What do you hope to do after graduating from Wellesley? How is Wellesley helping you to achieve those goals?

My long term goal is to work in the intersection of healthcare and data analysis. After graduating from Wellesley, I plan to go to graduate school and earn either a PhD or Master's degree in bioinformatics or biostatistics. In terms of getting into a graduate program, Wellesley has provided me with mentorship I need to pursue research opportunities at an undergraduate level. At most larger institutions, undergrads are not given much autonomy in their projects and don't have the opportunity to claim independence in their projects. At Wellesley, I am treated as a mini grad-student, so I am already used to independent work and problem-solving. However, my professors also supply me with a lot of support and are always there to answer questions because I am still a young scientist!

You served as an Athlete Mentor, which we call AMPs (Athlete Mentor Program), what was your role as an AMP? What made you decide to become an AMP?  

I was an athlete mentor my sophomore year of college. As an AMP, I mentored first year athletes and provided support for them as they adjusted to life as a student-athlete. I also led discussions in the LeadBLUE leadership academy, which aims to build leadership among our student-athletes. I applied to become an AMP after my first year of college because I wanted to give back to the athletics community, which has been an integral piece of my time at Wellesley. Adjusting to college is hard, and doing it as a busy student-athlete can be even more challenging. In addition, I wanted to take a leadership opportunity to grow myself as a leader. One of the best things about Wellesley is that there are so many opportunities to lead, which is why many students go on to become excellent leaders in the future.

As a member of the swim team you have had the opportunity to go on a few training trips.  Where have you gone? What did you enjoy most about those trips and what were you able to get out of the training trip as an individual and as a member of a team?

The swim and dive team has a training trip every winter session in which we go to a warm location to train. My first year, we went to Miami, then my sophomore year we went to Orlando. This year, we went to Puerto Rico, which was one of our best trips! During a typical training trip, we will swim two two hours practices and do dry-land in between sessions. On these trips, we focus on completing difficult, mentally challenging workouts that will get us ready for the end of season championships. Because we are training so much and the practices are more difficult, training trip builds mental toughness. We also focus a lot on mindfulness during training trip so that we can build healthy habits that will last us the rest of the season. In addition, training trip is a great time for team building, because we learn how to live, cook, and motivate one another!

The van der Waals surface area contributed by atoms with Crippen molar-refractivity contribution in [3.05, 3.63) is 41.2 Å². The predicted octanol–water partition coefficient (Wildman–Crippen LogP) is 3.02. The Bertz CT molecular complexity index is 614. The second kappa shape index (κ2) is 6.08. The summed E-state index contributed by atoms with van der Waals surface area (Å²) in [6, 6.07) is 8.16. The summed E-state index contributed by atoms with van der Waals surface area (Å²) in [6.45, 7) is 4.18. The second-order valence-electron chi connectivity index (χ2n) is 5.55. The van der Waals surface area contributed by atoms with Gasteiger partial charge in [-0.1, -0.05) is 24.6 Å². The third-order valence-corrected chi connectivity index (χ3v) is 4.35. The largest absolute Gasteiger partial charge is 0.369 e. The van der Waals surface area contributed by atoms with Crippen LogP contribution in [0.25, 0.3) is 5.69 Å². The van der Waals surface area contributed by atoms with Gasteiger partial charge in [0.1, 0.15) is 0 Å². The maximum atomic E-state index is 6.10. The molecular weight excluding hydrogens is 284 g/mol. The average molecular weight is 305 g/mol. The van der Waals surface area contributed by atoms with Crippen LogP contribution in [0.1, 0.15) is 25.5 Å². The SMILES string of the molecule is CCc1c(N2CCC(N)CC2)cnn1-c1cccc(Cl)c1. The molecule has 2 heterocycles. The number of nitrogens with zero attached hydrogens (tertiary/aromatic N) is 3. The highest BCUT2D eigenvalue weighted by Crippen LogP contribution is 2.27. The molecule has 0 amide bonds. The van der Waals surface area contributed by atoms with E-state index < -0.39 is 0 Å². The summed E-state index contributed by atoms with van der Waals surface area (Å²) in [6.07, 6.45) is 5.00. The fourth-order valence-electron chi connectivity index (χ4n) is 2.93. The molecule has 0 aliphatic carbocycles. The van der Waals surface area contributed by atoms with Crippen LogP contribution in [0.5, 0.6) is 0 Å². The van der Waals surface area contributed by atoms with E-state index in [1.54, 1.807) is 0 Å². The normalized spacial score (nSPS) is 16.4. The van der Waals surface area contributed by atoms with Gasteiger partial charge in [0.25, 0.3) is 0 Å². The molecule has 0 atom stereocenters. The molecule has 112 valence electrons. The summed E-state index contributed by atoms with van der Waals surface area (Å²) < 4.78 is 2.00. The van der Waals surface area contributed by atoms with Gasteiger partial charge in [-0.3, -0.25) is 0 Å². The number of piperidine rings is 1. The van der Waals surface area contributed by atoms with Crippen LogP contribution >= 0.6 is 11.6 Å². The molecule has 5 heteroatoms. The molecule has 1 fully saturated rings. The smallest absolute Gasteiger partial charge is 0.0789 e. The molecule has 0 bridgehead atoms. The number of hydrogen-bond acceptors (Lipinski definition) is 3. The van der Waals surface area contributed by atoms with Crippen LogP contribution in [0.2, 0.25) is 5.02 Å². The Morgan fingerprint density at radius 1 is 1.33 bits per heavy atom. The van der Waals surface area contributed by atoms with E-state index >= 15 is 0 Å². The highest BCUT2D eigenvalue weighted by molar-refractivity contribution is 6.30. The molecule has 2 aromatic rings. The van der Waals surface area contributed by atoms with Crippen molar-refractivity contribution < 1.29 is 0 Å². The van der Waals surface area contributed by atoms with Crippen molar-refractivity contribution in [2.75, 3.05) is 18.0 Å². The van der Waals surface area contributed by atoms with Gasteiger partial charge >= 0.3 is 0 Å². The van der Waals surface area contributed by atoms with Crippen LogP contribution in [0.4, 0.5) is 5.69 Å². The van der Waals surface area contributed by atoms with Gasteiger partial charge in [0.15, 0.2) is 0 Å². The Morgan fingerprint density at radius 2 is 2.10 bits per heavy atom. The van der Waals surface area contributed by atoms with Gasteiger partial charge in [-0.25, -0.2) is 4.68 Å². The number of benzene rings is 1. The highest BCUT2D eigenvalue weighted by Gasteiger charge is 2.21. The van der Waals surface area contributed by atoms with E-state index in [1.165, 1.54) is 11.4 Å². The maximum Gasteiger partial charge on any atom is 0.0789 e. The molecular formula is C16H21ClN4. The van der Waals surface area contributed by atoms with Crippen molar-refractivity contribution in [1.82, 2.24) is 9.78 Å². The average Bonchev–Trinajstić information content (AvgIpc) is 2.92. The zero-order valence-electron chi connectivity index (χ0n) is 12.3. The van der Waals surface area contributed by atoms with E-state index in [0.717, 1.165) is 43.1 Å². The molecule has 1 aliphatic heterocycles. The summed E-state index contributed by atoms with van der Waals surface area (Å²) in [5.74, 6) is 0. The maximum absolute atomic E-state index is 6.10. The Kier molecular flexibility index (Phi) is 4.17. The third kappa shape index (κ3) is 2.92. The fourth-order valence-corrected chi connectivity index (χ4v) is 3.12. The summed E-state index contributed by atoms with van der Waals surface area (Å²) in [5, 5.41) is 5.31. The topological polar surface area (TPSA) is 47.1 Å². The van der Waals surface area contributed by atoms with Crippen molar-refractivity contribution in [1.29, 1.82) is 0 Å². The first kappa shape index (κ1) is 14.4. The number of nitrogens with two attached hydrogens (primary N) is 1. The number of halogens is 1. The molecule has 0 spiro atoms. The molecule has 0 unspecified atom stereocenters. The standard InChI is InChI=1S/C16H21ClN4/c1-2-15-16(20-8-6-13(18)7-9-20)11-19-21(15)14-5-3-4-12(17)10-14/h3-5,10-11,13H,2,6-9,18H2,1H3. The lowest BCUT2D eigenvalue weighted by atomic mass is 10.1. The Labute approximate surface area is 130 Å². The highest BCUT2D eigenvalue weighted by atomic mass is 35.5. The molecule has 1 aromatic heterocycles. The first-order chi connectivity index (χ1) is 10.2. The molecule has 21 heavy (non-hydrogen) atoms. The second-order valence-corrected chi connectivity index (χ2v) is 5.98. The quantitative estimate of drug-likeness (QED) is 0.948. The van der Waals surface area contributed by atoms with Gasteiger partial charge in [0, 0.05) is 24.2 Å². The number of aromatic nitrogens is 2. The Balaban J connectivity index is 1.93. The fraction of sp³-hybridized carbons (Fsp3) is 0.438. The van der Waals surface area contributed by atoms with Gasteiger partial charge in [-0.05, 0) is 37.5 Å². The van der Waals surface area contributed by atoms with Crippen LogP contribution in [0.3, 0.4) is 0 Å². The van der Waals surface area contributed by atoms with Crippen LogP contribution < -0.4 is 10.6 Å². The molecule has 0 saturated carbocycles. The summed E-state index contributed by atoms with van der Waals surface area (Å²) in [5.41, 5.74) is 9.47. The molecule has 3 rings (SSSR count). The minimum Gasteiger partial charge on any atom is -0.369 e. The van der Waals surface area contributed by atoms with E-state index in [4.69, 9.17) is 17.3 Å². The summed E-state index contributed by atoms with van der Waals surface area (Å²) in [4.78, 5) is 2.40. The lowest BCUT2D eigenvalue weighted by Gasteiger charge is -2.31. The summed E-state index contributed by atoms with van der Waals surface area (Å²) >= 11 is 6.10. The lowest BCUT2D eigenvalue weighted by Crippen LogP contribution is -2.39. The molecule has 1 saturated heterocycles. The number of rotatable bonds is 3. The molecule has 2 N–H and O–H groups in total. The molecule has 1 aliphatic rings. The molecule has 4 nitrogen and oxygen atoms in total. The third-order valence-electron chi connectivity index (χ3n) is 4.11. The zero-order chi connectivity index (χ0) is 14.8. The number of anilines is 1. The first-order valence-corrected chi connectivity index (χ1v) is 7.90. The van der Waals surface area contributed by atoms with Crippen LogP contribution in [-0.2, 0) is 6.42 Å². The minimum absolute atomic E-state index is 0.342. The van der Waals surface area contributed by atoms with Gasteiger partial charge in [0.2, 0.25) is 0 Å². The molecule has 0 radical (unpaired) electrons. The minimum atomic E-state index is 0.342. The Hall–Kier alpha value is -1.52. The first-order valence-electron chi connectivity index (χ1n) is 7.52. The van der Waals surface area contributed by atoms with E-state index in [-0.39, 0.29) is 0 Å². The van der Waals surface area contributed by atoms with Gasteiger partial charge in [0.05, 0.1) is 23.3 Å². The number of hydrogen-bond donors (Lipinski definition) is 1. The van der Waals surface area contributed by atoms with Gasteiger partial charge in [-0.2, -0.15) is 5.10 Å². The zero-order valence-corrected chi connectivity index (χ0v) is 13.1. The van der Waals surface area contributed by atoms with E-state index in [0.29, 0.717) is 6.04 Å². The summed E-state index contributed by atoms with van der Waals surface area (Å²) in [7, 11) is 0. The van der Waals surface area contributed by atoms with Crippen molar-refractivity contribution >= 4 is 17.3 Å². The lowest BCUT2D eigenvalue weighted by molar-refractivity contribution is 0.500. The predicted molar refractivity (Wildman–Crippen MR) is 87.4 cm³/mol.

What do you enjoy most about being a student-athlete?

I love being a DIII student-athlete because I get the opportunity to participate in the sport that I love while also receiving an excellent education. I have been a competitive swimmer since I was eight years old, and being a college swimmer allows me to fulfill my athletic potential by competing at a high level, while simultaneously molding me into the person I wish to be after I graduate. Collegiate swimming has taught me so much, including how to work with others, the importance of being on time, and how to work smart towards my goals. It has also revealed so much about my personal and values. Lastly, swimming at Wellesley has provided me with not only with a group of friends on campus, but life-long friendships that I know will last after I graduate.

Besides swimming, what do you like most about Wellesley?

Wellesley has allowed me to meet amazing people that have pushed me to become more confident in myself and motivated to excel in whatever I pursue. Everyone at Wellesley is passionate about something, and being surrounded by this group of people encourages me to confidently pursue my own interests.


NCAA Division III Week is an annual week-long celebration of Division III student-athletes and the impact they have on Division III campuses and in their surrounding communities. This year, NCAA Division III Week begins on Monday, April 1 and continues until Sunday, April 7. For more information, visit wellesleyblue.com/x/80miv.